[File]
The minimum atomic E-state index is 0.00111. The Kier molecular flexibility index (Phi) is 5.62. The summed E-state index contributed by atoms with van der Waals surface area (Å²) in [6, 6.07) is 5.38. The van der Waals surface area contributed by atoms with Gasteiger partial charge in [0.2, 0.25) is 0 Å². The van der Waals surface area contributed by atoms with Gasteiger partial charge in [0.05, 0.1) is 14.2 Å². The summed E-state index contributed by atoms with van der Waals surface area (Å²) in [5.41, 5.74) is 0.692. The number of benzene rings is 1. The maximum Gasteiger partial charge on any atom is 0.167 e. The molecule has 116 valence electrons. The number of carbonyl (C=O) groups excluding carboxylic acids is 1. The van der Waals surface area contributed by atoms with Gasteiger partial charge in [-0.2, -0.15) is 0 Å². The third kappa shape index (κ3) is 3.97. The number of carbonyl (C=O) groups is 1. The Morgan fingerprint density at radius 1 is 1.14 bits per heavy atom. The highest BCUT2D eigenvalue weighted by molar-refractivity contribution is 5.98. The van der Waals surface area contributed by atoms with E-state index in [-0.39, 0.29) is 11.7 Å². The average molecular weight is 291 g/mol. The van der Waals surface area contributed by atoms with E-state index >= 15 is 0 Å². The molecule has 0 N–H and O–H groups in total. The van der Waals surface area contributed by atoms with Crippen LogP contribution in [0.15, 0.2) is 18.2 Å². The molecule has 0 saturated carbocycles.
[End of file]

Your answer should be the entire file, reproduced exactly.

The minimum atomic E-state index is 0.00111. The Kier molecular flexibility index (Phi) is 5.62. The summed E-state index contributed by atoms with van der Waals surface area (Å²) in [6, 6.07) is 5.38. The van der Waals surface area contributed by atoms with Gasteiger partial charge in [0.2, 0.25) is 0 Å². The van der Waals surface area contributed by atoms with Gasteiger partial charge in [0.05, 0.1) is 14.2 Å². The summed E-state index contributed by atoms with van der Waals surface area (Å²) in [5.41, 5.74) is 0.692. The number of benzene rings is 1. The maximum Gasteiger partial charge on any atom is 0.167 e. The molecule has 116 valence electrons. The number of carbonyl (C=O) groups excluding carboxylic acids is 1. The van der Waals surface area contributed by atoms with Gasteiger partial charge in [-0.2, -0.15) is 0 Å². The third kappa shape index (κ3) is 3.97. The number of carbonyl (C=O) groups is 1. The Morgan fingerprint density at radius 1 is 1.14 bits per heavy atom. The highest BCUT2D eigenvalue weighted by molar-refractivity contribution is 5.98. The van der Waals surface area contributed by atoms with E-state index in [-0.39, 0.29) is 11.7 Å². The average molecular weight is 291 g/mol. The van der Waals surface area contributed by atoms with E-state index >= 15 is 0 Å². The molecule has 0 N–H and O–H groups in total. The van der Waals surface area contributed by atoms with Crippen LogP contribution in [0.15, 0.2) is 18.2 Å². The molecule has 0 saturated carbocycles.